Michelle Bailat-Jones

Writer, Translator, Reader

My Central and South American reading project got off to an excellent start with Luis Alberto Urrea’s novel Into the Beautiful North. I read this lovely book in about two days and closed the last page feeling like I’d met some of the most delightful and interesting characters of all my recent reading.

Into the Beautiful North begins in small town Mexico, a dry and dusty place populated with cranky old women and vivacious teenage girls. The town’s jewel is a young woman named Nayeli, full of energy and confidence and the book focuses on her joys and inner sorrows (her father has vanished to the North with the rest of the men from town). Essentially, the novel belongs to Nayeli and her journey to find her father and save her town.

That serious focus is wrapped and twisted around a horde of outrageously quirky characters – Tacho: gay, owner of the town’s café and Nayeli’s best friend, Atómiko: a slang-speaking garbage dump warrior with a heart of gold, Aunt Irma: the outspoken and rigidly feminist new mayor, Vampi: Nayeli’s gothic girlfriend…the list goes on and on and includes border patrol officers, an ex-missionary, restaurant owners and a sweet, bumbling retired semi-pro bowler.

Tacho, Nayeli, Vampi and another girl named Yolo strike out on a journey to sneak into the United States to bring some men back to their devastated small town. They go about this task with an incredible optimism and an almost blind faith in their future success. Their endearing naiveté is almost too hard to believe, so are the number of near-disasters (instead of real disasters) that beset them. Not to mention Nayeli’s near perfect and extremely useful karate skills.  But I felt this only gave Into the Beautiful North a fairytale quality that suited its delicate balance of comedy and tragedy. The novel flirts with real violence, edges close to utter tragedy but somehow keeps every single one of its charming characters out of any real danger.

Almost everyone in Into the Beautiful North is kind. Genuinely kind and ready to help a stranger in need. Now when was the last time a contemporary novel attempted to assert that wild supposition? Urrea’s characters may be flawed and quirky, have sharp tongues or look extremely dangerous, but deep inside they are devoted to one another and to their fellow human beings. As I mentioned before, this gave the book a touch of fairytale but I didn’t feel it ever became trite. No one in the novel is perfect, and most of the characters are faced with difficult choices, but the story flows along over an undercurrent of ‘goodness’, for lack of a better word, that was refreshing.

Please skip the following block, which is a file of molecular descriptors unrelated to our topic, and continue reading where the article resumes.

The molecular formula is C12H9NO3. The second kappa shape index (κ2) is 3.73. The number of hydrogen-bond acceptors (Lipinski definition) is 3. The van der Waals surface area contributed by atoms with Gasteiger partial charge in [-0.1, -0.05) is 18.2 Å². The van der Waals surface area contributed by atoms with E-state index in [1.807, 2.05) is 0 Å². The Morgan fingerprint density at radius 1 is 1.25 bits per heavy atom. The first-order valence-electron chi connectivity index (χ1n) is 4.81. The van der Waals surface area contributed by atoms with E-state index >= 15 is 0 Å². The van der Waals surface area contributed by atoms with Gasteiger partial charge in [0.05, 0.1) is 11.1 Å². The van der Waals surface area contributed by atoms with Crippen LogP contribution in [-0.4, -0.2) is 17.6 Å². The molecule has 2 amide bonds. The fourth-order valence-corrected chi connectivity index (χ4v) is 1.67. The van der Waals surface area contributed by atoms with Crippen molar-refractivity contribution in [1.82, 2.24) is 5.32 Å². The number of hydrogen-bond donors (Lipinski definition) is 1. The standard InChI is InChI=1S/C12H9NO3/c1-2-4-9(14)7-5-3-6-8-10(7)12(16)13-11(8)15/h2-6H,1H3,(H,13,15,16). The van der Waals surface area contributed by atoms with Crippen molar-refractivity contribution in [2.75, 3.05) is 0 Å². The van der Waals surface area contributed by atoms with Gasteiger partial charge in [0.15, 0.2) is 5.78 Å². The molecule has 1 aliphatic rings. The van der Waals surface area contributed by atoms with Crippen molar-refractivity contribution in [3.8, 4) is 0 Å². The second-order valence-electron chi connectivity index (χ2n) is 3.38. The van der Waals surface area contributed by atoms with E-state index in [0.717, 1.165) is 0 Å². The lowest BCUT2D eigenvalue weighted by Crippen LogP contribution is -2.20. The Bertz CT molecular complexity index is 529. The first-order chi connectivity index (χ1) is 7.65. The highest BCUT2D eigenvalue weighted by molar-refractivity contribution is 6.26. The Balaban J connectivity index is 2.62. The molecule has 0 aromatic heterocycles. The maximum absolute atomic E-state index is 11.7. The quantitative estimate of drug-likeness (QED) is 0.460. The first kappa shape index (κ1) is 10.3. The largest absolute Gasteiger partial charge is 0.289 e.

So now I’ll be leaving Mexico and heading to Guatemala with The Divine Husband by Francisco Goldman.

9 Responses to “Luis Alberto Urrea – Into the Beautiful North”

  1. Steph

    I haven’t read anything by this author yet, but I do have a copy of The Humminbird’s Daughter that I hope to get to soon. I enjoy books that have a fairytale quality (I am a big fan of magical realism), so reading your thoughts on this one has made me really excited to finally experience Urrea!

  2. Lilian Nattel

    I put it on my reading list and on hold at the library. Why should a book filled with basically kind characters be any less realistic than one filled with basically obnoxious or greedy or self-centred bastardly ones? I’m curious now to read it.

  3. Ann

    As ever, you’ve added to my virtual tbr pile. I have read almost nothing by Central/South American authors and to be honest this will have to wait until after I’ve finished my current module, but it sounds a definite need to know.

  4. verbivore

    Steph – You’ll have to let me know what you think of The Hummingbird’s Daughter, he is definitely an author I’d like to read more from.

    Lillian – Such a good question! I think what made the book more fairytale was the continual serendipity. We’re not used to that notion anymore and I think I instinctively mistrusted it, at the same time loving the book for daring to pile it on. I’d love to know what you think ofthis one if you get a chance to read it.

    SMithereens – I couldn’t have asked for a better book to start, and can’t wait to see what my journey south brings!

    Ann – I have very little experience with South American literature as well, hence my desire to start this project. But back to your field – I’ll be reading King Lear this week!

  5. nicole

    I’ve been scolding myself recently for not reading more Latin American fiction, but now I can live through you for a while at least and learn something!

  6. Dorothy W.

    I’m adding this one to the TBR pile! I’ve never read Urrea, and I’m very glad to know this novel is so good. Thanks for the review.

  7. verbivore

    Stefanie – I think so too!

    Nicole – My self-scolding turned into this project 🙂 Hope you enjoy these books as much as I’m enjoying your epistolary books.

    Dorothy – I’m now interested in finding his The Hummingbird’s Daughter, I suspect he’s an author I will really get along with.

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